Green Tullochs broch

A grassy mound is about all that's left, but coastal erosion has uncovered part of the original walls so well worth a look but stay safe along the tops of the cliffs.

I parked outside the Forss Business and Technology Industrial Park on the grassy verge near a gate making sure I didn't block the farmer's access (see photo below) and walked first to the Tulloch of Lybster broch, then Crosskirk, then walked through the wind turbines along the coast to the Green Tullochs broch. There were plenty of gates and I didn't have any trouble gaining access to any of them. When you approach Green Tulllochs you will have to climb a couple of fences and the photo below shows you the best route.

Reproduced by permission of Ordnance Survey on behalf of HMSO. © Crown Copyright. All rights reserved.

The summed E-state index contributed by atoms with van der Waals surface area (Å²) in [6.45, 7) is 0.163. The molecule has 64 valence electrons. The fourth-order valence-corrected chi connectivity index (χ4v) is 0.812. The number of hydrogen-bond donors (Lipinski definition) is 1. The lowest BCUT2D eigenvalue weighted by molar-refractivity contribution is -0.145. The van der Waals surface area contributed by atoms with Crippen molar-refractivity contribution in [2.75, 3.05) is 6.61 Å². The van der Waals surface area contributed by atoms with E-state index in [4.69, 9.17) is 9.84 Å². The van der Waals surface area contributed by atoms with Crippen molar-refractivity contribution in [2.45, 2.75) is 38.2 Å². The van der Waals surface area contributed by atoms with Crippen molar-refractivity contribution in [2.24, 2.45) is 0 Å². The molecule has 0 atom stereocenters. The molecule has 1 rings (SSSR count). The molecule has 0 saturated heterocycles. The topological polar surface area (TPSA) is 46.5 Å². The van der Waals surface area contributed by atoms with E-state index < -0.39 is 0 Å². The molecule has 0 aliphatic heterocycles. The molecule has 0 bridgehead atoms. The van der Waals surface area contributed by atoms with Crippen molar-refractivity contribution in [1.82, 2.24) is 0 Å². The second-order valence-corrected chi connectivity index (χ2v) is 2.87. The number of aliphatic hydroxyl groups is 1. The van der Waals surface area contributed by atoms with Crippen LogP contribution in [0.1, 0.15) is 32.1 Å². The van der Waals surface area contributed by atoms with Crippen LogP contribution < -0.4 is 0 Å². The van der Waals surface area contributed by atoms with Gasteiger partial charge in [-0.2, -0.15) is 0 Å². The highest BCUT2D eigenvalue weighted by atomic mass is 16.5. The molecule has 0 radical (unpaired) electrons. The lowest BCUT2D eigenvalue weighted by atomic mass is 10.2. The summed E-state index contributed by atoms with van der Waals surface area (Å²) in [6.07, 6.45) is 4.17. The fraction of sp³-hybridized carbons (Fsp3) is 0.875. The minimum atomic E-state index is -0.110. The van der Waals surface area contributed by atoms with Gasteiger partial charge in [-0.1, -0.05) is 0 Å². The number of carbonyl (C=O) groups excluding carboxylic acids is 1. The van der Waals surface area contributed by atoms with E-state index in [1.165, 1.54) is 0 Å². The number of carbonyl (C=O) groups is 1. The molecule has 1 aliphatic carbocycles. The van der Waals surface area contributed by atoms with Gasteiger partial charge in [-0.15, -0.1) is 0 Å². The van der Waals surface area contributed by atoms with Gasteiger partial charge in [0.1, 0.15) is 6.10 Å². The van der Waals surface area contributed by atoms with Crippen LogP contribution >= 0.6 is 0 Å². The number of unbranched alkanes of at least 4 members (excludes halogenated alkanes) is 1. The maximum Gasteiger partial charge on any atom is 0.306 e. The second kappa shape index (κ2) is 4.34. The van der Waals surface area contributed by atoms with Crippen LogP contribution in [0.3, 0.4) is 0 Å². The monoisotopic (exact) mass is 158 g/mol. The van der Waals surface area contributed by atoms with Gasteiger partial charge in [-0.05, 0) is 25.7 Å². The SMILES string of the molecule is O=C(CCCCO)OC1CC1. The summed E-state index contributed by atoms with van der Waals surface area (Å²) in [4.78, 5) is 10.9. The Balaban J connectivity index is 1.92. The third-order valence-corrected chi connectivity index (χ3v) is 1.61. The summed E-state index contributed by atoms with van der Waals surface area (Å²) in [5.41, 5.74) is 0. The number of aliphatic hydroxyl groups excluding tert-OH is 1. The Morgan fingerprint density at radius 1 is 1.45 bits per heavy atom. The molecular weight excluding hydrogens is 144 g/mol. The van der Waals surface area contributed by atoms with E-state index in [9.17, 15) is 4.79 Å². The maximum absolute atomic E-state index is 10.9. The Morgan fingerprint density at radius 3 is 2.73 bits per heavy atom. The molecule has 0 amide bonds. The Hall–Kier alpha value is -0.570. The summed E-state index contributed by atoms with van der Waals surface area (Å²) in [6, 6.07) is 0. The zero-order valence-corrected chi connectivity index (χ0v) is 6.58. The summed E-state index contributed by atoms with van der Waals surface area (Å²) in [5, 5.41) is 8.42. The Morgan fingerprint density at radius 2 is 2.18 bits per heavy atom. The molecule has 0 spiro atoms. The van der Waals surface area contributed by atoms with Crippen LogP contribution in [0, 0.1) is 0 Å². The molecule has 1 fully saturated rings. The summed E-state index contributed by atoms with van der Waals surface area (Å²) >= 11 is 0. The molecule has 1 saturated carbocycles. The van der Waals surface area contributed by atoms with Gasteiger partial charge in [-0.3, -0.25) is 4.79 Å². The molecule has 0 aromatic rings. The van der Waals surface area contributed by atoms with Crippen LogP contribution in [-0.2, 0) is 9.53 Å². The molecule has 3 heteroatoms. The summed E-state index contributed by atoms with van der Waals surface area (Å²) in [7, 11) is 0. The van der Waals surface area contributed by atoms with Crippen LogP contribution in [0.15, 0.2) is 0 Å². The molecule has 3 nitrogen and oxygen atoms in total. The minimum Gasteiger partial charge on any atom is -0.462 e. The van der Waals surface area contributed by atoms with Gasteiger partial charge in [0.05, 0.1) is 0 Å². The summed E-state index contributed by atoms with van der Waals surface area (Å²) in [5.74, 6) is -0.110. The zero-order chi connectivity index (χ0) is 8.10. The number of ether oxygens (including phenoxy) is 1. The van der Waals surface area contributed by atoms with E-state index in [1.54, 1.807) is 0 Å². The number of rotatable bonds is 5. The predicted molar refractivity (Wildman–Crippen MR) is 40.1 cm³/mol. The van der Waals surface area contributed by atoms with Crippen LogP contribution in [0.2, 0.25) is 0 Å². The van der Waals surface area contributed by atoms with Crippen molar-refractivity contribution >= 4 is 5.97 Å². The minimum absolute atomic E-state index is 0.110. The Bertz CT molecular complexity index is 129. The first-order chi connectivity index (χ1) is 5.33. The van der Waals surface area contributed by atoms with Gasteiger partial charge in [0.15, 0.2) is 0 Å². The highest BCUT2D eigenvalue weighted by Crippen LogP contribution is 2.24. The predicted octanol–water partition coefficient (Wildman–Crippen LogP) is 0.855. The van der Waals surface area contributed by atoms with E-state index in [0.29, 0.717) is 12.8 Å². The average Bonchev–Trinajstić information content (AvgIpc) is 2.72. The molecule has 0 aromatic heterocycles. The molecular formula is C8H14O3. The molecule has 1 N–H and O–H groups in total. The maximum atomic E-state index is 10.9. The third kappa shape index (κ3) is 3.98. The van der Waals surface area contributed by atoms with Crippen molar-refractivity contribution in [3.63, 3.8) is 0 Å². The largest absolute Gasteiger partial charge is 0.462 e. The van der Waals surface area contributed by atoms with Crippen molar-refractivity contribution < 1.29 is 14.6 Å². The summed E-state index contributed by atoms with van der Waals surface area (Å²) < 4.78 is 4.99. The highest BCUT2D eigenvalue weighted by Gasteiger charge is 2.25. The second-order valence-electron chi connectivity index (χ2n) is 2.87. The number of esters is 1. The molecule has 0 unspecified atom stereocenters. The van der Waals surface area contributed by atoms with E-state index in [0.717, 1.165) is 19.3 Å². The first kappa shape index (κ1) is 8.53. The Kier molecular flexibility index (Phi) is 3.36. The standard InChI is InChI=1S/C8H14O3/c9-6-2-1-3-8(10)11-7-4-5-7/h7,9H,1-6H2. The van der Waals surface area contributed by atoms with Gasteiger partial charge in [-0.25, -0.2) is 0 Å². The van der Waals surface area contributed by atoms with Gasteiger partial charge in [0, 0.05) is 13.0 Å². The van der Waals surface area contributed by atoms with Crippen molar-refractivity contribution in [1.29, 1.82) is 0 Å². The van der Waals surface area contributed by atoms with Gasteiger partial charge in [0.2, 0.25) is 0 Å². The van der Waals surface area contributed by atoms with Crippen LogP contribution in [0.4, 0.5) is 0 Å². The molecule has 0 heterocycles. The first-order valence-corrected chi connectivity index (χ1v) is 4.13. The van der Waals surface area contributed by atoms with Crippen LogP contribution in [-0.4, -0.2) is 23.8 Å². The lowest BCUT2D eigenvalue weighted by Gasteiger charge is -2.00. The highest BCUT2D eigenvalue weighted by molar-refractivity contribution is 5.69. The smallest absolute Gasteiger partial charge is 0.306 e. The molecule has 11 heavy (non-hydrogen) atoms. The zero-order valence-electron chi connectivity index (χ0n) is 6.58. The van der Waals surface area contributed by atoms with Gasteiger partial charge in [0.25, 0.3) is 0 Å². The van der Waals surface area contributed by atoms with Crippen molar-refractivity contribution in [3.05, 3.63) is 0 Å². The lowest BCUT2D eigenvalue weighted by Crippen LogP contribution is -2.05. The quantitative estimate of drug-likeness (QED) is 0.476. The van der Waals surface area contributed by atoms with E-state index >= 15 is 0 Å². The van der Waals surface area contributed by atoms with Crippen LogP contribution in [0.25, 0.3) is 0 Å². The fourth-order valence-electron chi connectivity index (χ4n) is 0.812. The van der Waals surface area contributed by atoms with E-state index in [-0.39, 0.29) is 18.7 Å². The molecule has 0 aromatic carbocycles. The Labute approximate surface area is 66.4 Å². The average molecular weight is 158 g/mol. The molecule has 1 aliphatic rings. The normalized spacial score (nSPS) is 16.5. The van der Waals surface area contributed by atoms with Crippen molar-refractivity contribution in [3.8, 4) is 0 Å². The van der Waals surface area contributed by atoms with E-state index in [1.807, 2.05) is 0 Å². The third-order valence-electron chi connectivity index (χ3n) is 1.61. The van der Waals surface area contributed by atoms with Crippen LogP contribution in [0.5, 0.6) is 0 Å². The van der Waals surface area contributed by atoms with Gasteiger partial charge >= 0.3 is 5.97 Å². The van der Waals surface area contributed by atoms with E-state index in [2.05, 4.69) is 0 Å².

Green Tullochs broch photographs

Green Tullochs 01

Green Tullochs 02

Green Tullochs 03

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Green Tullochs 10

 Disclaimer: Some brochs were built with military defensive purpose, and as such can be situated in extremely dangerous areas, such as on the edge of cliffs and ravines. Additionally, these are Iron Age structures, most of them in ruins, and they are extremely hazardous, with crumbling stone walls and hidden chambers. Existing walls, lintels, and passages could collapse at any time. The information here is provided free but it is your responsibility to ensure its accuracy, ensure your own safety, and acquire permissions for access where necessary. Accessing brochs is done entirely at your own risk.